- Rothfuss’ prose, worldbuilding, and main character are works of art. This is my favorite book, and I think it’s a great example of how you can make people fall so in love with your characters and world that it feels almost real to them. I also have a soft spot for hypercompetence in my characters, especially when it’s offset with very real flaws.
- Cynthia Voight’s A Solitary Blue
- I read this book during the beginning of my adolescense, and it has always stuck with me. The reality that you can’t depend on those you should most be able to, and that your heroes are only human felt very true. Yet, the impetus is on us, as we become adults, to forge our own world and life, no matter what obstacles may stad in our way.
- L.A. Meyer’s Bloody Jack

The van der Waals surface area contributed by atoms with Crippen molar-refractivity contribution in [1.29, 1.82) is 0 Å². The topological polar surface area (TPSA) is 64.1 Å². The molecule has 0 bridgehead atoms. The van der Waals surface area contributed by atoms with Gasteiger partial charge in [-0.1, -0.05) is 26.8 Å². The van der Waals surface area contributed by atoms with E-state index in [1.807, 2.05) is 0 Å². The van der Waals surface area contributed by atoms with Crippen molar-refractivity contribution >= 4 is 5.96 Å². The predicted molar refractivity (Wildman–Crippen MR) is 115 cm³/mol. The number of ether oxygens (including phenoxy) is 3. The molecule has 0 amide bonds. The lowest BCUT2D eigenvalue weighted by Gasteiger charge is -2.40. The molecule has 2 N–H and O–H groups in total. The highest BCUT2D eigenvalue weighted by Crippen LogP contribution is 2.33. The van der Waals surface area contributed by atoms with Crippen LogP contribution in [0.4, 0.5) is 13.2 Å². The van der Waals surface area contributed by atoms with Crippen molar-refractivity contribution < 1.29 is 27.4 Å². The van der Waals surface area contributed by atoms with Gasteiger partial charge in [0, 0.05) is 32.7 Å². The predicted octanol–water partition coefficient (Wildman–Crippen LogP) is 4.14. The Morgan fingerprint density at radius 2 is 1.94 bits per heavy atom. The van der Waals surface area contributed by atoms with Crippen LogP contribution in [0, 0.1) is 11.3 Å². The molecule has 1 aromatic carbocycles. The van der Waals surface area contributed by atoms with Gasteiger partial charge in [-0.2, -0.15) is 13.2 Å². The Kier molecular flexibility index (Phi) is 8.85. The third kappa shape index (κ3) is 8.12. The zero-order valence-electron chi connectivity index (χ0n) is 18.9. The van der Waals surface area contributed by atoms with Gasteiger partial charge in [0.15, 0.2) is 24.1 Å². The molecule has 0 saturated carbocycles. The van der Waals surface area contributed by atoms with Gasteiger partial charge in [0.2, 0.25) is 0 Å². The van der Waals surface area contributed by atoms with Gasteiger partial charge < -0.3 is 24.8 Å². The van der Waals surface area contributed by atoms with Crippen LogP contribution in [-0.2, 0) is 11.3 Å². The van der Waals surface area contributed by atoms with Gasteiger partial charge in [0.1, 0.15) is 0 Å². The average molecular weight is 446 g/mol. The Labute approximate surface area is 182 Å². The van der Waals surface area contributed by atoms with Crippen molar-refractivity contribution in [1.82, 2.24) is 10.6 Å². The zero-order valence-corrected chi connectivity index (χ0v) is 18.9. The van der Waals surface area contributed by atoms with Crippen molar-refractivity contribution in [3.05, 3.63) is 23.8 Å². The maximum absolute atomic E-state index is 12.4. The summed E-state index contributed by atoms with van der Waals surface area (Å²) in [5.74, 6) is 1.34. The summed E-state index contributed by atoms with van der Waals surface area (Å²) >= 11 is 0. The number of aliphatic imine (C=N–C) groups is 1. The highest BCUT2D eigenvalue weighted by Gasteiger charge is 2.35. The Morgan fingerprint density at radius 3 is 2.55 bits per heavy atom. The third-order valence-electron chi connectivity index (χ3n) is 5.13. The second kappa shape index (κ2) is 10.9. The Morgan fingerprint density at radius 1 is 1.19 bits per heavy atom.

- Once again, I loved seeing a girl kicking ass and taking names in a predominately male role–and even disguised as a male.
- Jack London’s Call of the Wild
This is the first “real” book I ever read completely of my own free will, around the age of 5. I was given the illustrated version by a family friend along with some other classic books, and I thought I would like this one the least, so I read it first to save the best for last. I started just as evening fell, and by the time I was meant to go to bed, I was begging my mother for just a little while longer so I could figure out what happened to Buck.
Interviewer: So, now that you’re basically a superhero, what do you plan to do with your abilities?
Eve: World domination.
Interviewer: Wait, really?
Eve: No, of course not. That sounds like way too much work. Besides, with everything else going on, I don’t know when I’m going to get a chance to stop simply fighting for my life.
Interviewer: *Laughs awkwardky.* Okay, that’s good…
Eve: You think my problems are “good?”
Interviewer: That’s not what I meant. I just — not taking over the world, that’s good.